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BOOM! Helps Drive Second Careers

Nonprofit organization helps older people become entrepreneurs

Randal Charlton founded the nonprofit BOOM!, older entrepreneurs

Randal Charlton, founder of BOOM! The New Economy, helps people 50 plus become entrepreneurs. — Brett Carlsen

Randal Charlton, 72, started several businesses during his working career, but his biggest challenges and successes came later in life.

A restaurant he opened in Florida in the 1990s failed; Charlton lost his house as a result. He also lost money on a cattle-ranching enterprise and a book he wrote and published on women's soccer.

See also: 5 businesses you can start.

But Charlton achieved success as the cofounder, in 2000, of Asterand, a human tissue bank used by researchers. The business went public in 2006 and was recently sold for $9 million.

Now Charlton, of Grosse Pointe Farms, wants to help other entrepreneurs 50 and older minimize the lows and maximize the highs he went through and, in the process, help to revitalize Detroit's economy.

Helping displaced workers
So last year Charlton created BOOM! The New Economy, a nonprofit organization that helps older people become entrepreneurs. AARP Michigan helped launch BOOM! and serves as an adviser.

BOOM! provides mentoring and networking services and can draw on other business start-up help from TechTown, a business incubator at Wayne State University.

Charlton said he got the idea for BOOM! while serving as executive director of TechTown from 2007 until last year.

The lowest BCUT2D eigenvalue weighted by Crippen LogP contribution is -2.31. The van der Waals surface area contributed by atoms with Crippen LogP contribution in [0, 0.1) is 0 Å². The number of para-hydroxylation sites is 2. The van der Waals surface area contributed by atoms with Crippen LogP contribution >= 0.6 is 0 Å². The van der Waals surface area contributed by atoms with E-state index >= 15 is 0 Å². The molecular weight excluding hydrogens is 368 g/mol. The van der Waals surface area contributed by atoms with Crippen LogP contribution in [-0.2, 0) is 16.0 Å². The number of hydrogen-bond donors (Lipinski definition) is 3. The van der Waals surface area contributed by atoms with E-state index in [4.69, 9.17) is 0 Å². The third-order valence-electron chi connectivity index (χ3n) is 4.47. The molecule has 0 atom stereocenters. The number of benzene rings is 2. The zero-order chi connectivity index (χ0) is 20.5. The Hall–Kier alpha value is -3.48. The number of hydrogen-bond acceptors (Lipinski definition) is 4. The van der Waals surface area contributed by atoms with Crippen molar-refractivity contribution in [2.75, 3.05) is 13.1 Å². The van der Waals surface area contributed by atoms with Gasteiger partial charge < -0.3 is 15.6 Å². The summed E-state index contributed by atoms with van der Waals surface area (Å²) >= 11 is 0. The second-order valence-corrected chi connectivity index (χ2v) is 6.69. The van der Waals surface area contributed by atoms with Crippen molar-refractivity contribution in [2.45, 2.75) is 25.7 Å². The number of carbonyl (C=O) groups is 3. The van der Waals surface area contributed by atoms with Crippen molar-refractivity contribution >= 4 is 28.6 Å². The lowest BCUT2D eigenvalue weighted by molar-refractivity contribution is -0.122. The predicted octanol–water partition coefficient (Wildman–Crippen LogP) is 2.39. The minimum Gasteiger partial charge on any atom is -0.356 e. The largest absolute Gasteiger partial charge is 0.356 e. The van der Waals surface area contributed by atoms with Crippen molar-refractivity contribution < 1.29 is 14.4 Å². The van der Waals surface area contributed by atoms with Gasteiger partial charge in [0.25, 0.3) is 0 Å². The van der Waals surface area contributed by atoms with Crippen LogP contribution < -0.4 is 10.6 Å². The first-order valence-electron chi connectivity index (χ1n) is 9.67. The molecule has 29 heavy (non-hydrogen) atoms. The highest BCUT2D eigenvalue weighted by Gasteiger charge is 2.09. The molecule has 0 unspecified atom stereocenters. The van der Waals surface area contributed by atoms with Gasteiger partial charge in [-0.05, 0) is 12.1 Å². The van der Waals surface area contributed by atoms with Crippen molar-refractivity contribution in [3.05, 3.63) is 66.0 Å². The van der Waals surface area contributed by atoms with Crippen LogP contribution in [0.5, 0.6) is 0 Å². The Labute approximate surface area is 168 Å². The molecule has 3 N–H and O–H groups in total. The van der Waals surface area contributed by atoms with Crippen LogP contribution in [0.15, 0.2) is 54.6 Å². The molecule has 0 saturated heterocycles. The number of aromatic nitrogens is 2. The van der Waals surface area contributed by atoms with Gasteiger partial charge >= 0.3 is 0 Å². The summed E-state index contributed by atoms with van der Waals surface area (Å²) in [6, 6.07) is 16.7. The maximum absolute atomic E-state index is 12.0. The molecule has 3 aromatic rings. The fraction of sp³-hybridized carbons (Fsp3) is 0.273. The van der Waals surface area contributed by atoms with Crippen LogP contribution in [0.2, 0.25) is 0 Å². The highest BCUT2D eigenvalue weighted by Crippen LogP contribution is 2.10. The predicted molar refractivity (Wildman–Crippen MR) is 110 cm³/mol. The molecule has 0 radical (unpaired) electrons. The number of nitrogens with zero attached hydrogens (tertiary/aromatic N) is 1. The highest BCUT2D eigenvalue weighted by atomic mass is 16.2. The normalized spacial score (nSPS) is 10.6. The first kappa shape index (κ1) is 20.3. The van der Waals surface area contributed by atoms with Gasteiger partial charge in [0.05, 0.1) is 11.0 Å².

"In 2008, a combination of economic circumstances none of us has ever faced occurred," he said. "The auto industry nearly collapsed," creating a rich supply of potential older entrepreneurs.

Many of those displaced from these companies were longtime employees who were offered buyouts or laid off from their jobs.

"It became clear to us that one of the things we had to think about doing is helping people create their own jobs through start-up companies," said Charlton, who also is a volunteer executive council adviser at AARP Michigan.

"There is a massive number of older people who are physically fit and anxious to do something more than retire."

Jacqueline Morrison, AARP Michigan state director, said starting a business can be a better option for some older workers who don't find success in the job-search market.

Next page: The biggest challenge that older entrepreneurs face in starting new businesses. »

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